Millions of British children are learning to be ‘green fingered’, by getting stuck in with helping their parents pot plants, mow the lawn and grow vegetables


A survey of 1,000 parents and 1,000 grandparents of children aged 5-12 found a growing movement to get their children to embrace outdoor activities and get away from the TV.
As many as 60 per cent of children are now growing vegetables with their parents or guardians, with one in six naming a sunflower as their children’s favourite plant.
Watering the garden, planting bulbs, and potting plants were deemed the best garden activities to share with a youngster, while 21 per cent enjoy filling up the bird bath.
Gardening Guru, Kate Turner, from Miracle-Gro, which commissioned the survey, said: “It’s amazing that so many youngsters are being inspired to take up such an important life skill.
“Not only that but spending time with loved ones outdoors can be such a special experience that families can cherish for years.
“That’s why we’re working with Greenfingers – a national charity dedicated to supporting life-limited children and their families who spend time in hospices around the UK – to assist with a therapeutic garden within ‘The Nook’, a purpose-built children’s hospice in Norfolk.”
The study also found 47 per cent spent the various lockdowns teaching new things to the young people in their care.
With gardening topping the list, 40 per cent also showed them around the kitchen to improve their cooking skills, and 16 per cent passed on sewing skills.
And 64 per cent of those polled hope their child or grandchild grows up to be green fingered.
A further 43 per cent believe gardening is beneficial to their youngster’s mental health, while eight in 10 want their young wards to spend more time outdoors than inside watching TV.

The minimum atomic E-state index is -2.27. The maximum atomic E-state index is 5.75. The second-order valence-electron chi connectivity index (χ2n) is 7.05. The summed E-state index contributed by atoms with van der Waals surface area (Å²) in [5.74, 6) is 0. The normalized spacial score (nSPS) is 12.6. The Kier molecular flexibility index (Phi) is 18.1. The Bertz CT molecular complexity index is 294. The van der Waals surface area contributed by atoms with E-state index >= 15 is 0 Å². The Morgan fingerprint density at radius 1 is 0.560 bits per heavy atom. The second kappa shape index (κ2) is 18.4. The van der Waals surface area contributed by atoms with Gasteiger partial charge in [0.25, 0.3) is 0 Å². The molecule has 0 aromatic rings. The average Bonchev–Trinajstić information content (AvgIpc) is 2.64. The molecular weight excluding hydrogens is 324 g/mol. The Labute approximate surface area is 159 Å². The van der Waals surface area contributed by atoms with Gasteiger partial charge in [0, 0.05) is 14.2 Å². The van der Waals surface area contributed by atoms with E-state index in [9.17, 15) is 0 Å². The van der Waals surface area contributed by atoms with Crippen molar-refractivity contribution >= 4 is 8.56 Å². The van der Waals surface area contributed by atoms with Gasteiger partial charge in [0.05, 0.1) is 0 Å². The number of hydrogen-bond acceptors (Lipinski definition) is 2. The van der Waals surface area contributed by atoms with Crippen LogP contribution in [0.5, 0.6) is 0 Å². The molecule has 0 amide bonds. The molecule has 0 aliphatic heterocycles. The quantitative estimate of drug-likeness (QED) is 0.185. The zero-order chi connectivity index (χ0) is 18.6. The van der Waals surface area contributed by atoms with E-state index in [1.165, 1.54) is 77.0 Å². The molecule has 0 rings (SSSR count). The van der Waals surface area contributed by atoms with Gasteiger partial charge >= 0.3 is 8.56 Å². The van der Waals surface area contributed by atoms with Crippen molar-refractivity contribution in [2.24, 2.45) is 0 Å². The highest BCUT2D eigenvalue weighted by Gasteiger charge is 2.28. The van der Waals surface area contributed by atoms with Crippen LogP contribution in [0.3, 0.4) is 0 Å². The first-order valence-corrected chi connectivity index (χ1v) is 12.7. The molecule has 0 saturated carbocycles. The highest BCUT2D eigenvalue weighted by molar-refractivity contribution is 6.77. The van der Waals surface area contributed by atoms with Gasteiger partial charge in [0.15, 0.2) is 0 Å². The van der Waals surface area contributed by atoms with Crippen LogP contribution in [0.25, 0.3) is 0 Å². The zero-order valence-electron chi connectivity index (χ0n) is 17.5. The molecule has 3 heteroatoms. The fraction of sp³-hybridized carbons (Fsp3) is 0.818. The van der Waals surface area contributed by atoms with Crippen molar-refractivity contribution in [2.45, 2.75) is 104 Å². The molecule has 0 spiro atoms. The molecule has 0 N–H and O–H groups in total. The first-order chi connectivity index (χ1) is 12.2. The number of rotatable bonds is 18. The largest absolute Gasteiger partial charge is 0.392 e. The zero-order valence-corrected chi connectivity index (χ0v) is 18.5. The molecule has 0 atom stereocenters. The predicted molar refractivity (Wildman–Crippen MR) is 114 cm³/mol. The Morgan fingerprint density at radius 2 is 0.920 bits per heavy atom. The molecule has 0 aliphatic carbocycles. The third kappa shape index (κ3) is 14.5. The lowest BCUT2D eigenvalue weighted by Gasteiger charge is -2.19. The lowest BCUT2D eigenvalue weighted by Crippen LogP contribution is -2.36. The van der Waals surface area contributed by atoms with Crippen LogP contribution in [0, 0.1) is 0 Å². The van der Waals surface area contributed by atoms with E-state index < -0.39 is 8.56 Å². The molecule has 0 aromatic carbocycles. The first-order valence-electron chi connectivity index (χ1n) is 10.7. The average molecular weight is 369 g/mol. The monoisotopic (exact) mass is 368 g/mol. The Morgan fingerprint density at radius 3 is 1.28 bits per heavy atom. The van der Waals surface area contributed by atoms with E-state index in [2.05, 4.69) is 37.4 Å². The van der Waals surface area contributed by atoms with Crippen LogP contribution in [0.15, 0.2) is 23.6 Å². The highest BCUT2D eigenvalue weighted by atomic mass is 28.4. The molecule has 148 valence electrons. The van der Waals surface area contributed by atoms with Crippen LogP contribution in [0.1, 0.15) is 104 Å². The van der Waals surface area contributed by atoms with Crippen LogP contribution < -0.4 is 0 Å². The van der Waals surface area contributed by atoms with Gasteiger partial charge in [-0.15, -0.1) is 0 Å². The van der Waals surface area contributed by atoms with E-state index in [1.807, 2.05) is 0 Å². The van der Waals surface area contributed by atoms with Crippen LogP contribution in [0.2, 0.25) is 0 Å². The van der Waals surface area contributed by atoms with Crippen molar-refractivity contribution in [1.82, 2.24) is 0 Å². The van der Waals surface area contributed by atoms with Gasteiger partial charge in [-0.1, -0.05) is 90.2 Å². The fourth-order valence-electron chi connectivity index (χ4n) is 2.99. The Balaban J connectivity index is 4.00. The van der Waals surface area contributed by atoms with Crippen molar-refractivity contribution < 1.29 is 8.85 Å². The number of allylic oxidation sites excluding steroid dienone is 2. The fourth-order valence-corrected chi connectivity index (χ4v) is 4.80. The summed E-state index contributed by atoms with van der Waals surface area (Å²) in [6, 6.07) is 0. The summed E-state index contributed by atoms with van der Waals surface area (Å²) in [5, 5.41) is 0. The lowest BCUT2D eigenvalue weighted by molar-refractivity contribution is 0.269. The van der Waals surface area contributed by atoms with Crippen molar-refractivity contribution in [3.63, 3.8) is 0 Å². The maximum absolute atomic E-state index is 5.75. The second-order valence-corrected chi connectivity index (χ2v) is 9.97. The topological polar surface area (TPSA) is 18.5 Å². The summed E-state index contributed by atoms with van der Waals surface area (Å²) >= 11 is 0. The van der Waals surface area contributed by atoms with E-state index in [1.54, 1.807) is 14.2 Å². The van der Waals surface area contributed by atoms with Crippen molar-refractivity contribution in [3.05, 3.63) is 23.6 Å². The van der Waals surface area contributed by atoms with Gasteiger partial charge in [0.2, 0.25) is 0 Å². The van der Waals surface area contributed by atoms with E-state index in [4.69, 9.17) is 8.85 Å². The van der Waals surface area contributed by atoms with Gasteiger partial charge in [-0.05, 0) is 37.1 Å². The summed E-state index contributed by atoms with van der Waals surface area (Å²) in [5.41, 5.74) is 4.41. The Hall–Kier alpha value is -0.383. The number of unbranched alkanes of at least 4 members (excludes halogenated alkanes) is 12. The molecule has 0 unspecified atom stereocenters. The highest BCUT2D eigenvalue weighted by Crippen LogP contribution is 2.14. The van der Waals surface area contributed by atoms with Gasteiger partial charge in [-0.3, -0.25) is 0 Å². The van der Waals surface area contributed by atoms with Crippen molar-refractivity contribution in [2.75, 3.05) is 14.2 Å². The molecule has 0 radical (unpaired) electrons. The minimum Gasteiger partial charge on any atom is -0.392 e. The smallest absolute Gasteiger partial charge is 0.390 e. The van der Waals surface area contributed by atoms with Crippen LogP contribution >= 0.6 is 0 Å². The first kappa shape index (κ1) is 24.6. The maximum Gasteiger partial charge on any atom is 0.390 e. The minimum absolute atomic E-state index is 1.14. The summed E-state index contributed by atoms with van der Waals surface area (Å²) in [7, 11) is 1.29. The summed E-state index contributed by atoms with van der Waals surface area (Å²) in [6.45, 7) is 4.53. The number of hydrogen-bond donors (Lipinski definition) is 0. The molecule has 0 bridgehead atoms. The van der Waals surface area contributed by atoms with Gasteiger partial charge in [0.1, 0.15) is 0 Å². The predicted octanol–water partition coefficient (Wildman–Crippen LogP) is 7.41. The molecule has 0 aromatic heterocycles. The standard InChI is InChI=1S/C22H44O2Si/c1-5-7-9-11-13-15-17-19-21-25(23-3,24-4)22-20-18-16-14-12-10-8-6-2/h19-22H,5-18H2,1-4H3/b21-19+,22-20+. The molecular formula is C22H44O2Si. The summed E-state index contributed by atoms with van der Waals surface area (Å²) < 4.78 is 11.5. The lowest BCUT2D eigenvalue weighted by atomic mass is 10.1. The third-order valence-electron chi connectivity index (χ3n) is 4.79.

Top reasons for this are that it’s better for their health (70 per cent) and it helps them burn off excess energy (56 per cent).
But 57 per cent think it’s important for kids to have an interest in nature, as they are the generation that’s going to have to ‘save the planet’.
While 85 per cent look forward to the bond that can develop by spending time in the garden with their children or grandchildren.
It also emerged half of respondents have spent more time gardening than in the pre-pandemic times, which has meant 37 per cent of children have been outside more too, according to the OnePoll data.
Almost nine in 10 enjoy teaching their kids or grandchildren new things, with 70 per cent having fond memories of learning new skills from their own parents or grandparents.
Kate Turner, from Miracle-Gro, which has launched a special edition ‘Greenfingers’ peat-free compost pack to support the charity, added: “Not only does spending time with loved ones in the outdoors create an incredible bond between families, but a there is a huge wealth of knowledge that can be passed down from parents and grandparents.
“Getting kids interested from a young age can foster a love of gardening and the outdoors that can last a lifetime and the memories can also live on forever.”

1.            Watering plants
2.            Planting flowers/ bulbs
3.            Potting plants
4.            Growing vegetables
5.            Weeding
6.            Picking vegetables
7.            Filling up the bird bath
8.            Sweeping a path
9.            Deadheading flowers
10.          Mowing the lawn
11.          Jet washing
12.          Painting fences
13.          Homing insects
14.          Pruning hedges
15.          Cutting back trees
16.          Leaf blowing
17.          Cleaning the pond
18.          Digging trenches
19.          Building a shed
20.          Laying decking

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